Far from being abolished almost 3,000 extra J1 visas have been allocated to Ireland
There were concerns that President Trump would oversee the scrapping of the scheme
Thinking of jetting to the US for the summer? The US State Department of State has allocated an extra 2,600 J1 summer visas.
A statement from the US Embassy said that the 7,000 available visas will bring the number of J1 permits in line with 2015 figures.
The "pre-placement policy" means that people travelling have to secure a job in advance, is still in place.
Numbers dipped when the new stipulation was added in 2016.
Anyone looking to secure a J1 visa is encouraged to begin the application process immediately.
"The U.S. Embassy in Dublin is fully committed to the success of the J-1 programs in Ireland. In addition to the popular Summer Work and Travel program, Irish students can participate in the Camp Counselor, Au Pair, and Intern programs. The Embassy is working with Irish government representatives as well as U.S. and Irish program implementers to ensure Irish students continue to benefit from the J-1 programs," a statement from the Embassy said.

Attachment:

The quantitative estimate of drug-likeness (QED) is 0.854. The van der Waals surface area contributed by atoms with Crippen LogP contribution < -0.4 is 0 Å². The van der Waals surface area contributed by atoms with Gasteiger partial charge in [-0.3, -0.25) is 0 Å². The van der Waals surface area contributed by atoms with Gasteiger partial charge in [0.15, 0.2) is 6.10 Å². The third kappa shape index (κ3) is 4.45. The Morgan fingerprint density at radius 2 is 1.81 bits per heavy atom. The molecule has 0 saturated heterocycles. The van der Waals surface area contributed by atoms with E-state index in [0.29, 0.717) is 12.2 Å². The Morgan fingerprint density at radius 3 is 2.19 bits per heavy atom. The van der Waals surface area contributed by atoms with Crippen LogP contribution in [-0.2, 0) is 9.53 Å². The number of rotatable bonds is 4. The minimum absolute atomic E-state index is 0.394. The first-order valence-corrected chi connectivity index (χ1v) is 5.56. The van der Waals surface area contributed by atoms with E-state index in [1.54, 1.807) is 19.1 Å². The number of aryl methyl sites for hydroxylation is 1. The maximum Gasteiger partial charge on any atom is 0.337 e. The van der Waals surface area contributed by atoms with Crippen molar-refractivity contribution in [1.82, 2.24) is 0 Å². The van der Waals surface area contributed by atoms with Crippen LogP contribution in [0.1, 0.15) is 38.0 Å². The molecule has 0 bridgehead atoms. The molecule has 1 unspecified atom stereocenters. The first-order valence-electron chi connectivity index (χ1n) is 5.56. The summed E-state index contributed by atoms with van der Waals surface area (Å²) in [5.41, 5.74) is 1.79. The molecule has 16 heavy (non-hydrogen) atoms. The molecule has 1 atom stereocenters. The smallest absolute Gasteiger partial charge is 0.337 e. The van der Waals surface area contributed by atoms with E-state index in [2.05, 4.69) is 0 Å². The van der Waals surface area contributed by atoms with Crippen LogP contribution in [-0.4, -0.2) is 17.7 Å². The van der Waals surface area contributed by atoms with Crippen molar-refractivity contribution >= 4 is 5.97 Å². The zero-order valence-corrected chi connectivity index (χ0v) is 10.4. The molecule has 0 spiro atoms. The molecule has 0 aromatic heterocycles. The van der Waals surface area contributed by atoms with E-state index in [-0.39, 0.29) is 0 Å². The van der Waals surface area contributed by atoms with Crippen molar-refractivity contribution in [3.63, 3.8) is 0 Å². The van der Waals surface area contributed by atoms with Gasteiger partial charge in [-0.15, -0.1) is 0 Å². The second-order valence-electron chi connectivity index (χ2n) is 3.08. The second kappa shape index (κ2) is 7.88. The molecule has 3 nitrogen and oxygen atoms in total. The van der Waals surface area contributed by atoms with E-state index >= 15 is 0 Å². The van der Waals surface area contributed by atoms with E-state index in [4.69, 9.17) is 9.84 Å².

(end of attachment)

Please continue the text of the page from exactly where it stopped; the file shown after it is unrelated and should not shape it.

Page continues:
The news will be welcome following concerns for the scheme after the election of Donald Trump.
During the former reality star's campaign he appeared to indicate that the scheme would be scrapped, describing it as a scheme for "foreign youths" and said he would prefer to see the jobs given to inner city youths.
However, last December the agreement between Ireland and the US in respect of the visas was signed for another three years.
The J1 programme works in two ways, with both a 12 months visa and a four month summer work visa. The additional allocation refers only to the four months work visas.